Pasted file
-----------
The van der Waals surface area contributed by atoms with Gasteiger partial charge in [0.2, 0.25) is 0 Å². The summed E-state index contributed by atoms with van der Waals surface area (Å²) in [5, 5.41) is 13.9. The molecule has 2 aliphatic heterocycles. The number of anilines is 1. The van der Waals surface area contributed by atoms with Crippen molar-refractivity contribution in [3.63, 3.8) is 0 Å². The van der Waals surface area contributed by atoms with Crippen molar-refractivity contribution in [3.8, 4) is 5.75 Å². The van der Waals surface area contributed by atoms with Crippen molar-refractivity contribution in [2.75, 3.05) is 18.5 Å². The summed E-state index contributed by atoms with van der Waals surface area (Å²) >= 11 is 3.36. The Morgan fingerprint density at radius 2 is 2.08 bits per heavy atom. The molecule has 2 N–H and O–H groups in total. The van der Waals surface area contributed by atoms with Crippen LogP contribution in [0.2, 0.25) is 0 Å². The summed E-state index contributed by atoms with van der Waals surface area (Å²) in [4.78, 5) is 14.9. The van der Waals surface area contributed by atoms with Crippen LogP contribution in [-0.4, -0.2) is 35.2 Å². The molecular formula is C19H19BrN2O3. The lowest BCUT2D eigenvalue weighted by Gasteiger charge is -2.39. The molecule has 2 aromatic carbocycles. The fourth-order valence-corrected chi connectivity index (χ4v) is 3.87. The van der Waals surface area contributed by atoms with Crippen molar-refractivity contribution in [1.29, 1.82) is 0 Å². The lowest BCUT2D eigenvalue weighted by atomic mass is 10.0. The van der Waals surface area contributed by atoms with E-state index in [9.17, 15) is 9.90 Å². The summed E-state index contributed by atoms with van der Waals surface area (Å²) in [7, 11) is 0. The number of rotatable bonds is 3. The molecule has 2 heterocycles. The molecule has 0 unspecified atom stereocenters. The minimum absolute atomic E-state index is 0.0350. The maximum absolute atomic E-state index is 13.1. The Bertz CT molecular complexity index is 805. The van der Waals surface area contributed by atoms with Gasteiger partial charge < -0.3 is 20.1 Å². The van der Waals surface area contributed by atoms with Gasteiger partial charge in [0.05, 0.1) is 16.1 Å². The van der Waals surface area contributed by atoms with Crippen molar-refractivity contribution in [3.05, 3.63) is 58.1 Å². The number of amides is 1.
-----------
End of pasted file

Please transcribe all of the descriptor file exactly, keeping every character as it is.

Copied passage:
The van der Waals surface area contributed by atoms with Gasteiger partial charge in [0.2, 0.25) is 0 Å². The summed E-state index contributed by atoms with van der Waals surface area (Å²) in [5, 5.41) is 13.9. The molecule has 2 aliphatic heterocycles. The number of anilines is 1. The van der Waals surface area contributed by atoms with Crippen molar-refractivity contribution in [3.63, 3.8) is 0 Å². The van der Waals surface area contributed by atoms with Crippen molar-refractivity contribution in [3.8, 4) is 5.75 Å². The van der Waals surface area contributed by atoms with Crippen molar-refractivity contribution in [2.75, 3.05) is 18.5 Å². The summed E-state index contributed by atoms with van der Waals surface area (Å²) >= 11 is 3.36. The Morgan fingerprint density at radius 2 is 2.08 bits per heavy atom. The molecule has 2 N–H and O–H groups in total. The van der Waals surface area contributed by atoms with Crippen LogP contribution in [0.2, 0.25) is 0 Å². The summed E-state index contributed by atoms with van der Waals surface area (Å²) in [4.78, 5) is 14.9. The van der Waals surface area contributed by atoms with Crippen LogP contribution in [-0.4, -0.2) is 35.2 Å². The molecular formula is C19H19BrN2O3. The lowest BCUT2D eigenvalue weighted by Gasteiger charge is -2.39. The molecule has 2 aromatic carbocycles. The fourth-order valence-corrected chi connectivity index (χ4v) is 3.87. The van der Waals surface area contributed by atoms with Crippen molar-refractivity contribution in [1.29, 1.82) is 0 Å². The lowest BCUT2D eigenvalue weighted by atomic mass is 10.0. The van der Waals surface area contributed by atoms with E-state index in [9.17, 15) is 9.90 Å². The summed E-state index contributed by atoms with van der Waals surface area (Å²) in [7, 11) is 0. The number of rotatable bonds is 3. The molecule has 2 heterocycles. The molecule has 0 unspecified atom stereocenters. The minimum absolute atomic E-state index is 0.0350. The maximum absolute atomic E-state index is 13.1. The Bertz CT molecular complexity index is 805. The van der Waals surface area contributed by atoms with Gasteiger partial charge < -0.3 is 20.1 Å². The van der Waals surface area contributed by atoms with Gasteiger partial charge in [0.05, 0.1) is 16.1 Å². The van der Waals surface area contributed by atoms with Crippen molar-refractivity contribution in [3.05, 3.63) is 58.1 Å². The number of amides is 1.